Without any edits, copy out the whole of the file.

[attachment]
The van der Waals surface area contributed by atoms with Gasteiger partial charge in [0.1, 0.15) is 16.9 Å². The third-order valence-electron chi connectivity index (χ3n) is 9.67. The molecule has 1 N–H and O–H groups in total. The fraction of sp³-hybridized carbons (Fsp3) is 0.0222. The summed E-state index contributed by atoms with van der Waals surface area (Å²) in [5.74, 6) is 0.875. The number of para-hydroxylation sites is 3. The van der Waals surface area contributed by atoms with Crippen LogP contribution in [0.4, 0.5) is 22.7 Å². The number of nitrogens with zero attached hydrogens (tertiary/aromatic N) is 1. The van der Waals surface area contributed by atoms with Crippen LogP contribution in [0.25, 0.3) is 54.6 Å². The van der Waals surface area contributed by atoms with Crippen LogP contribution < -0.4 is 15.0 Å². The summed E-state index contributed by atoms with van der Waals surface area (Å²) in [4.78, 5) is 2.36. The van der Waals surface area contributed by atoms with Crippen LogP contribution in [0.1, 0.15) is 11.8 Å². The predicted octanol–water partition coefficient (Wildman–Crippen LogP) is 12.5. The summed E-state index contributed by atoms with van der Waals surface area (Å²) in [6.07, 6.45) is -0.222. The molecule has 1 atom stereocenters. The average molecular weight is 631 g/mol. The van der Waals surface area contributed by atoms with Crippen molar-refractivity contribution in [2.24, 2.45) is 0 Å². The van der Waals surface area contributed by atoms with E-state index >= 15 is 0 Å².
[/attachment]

The van der Waals surface area contributed by atoms with Gasteiger partial charge in [0.1, 0.15) is 16.9 Å². The third-order valence-electron chi connectivity index (χ3n) is 9.67. The molecule has 1 N–H and O–H groups in total. The fraction of sp³-hybridized carbons (Fsp3) is 0.0222. The summed E-state index contributed by atoms with van der Waals surface area (Å²) in [5.74, 6) is 0.875. The number of para-hydroxylation sites is 3. The van der Waals surface area contributed by atoms with Crippen LogP contribution in [0.4, 0.5) is 22.7 Å². The number of nitrogens with zero attached hydrogens (tertiary/aromatic N) is 1. The van der Waals surface area contributed by atoms with Crippen LogP contribution in [0.25, 0.3) is 54.6 Å². The van der Waals surface area contributed by atoms with Crippen LogP contribution < -0.4 is 15.0 Å². The summed E-state index contributed by atoms with van der Waals surface area (Å²) in [4.78, 5) is 2.36. The van der Waals surface area contributed by atoms with Crippen LogP contribution in [0.1, 0.15) is 11.8 Å². The predicted octanol–water partition coefficient (Wildman–Crippen LogP) is 12.5. The summed E-state index contributed by atoms with van der Waals surface area (Å²) in [6.07, 6.45) is -0.222. The molecule has 1 atom stereocenters. The average molecular weight is 631 g/mol. The van der Waals surface area contributed by atoms with Crippen molar-refractivity contribution in [2.24, 2.45) is 0 Å². The van der Waals surface area contributed by atoms with E-state index >= 15 is 0 Å².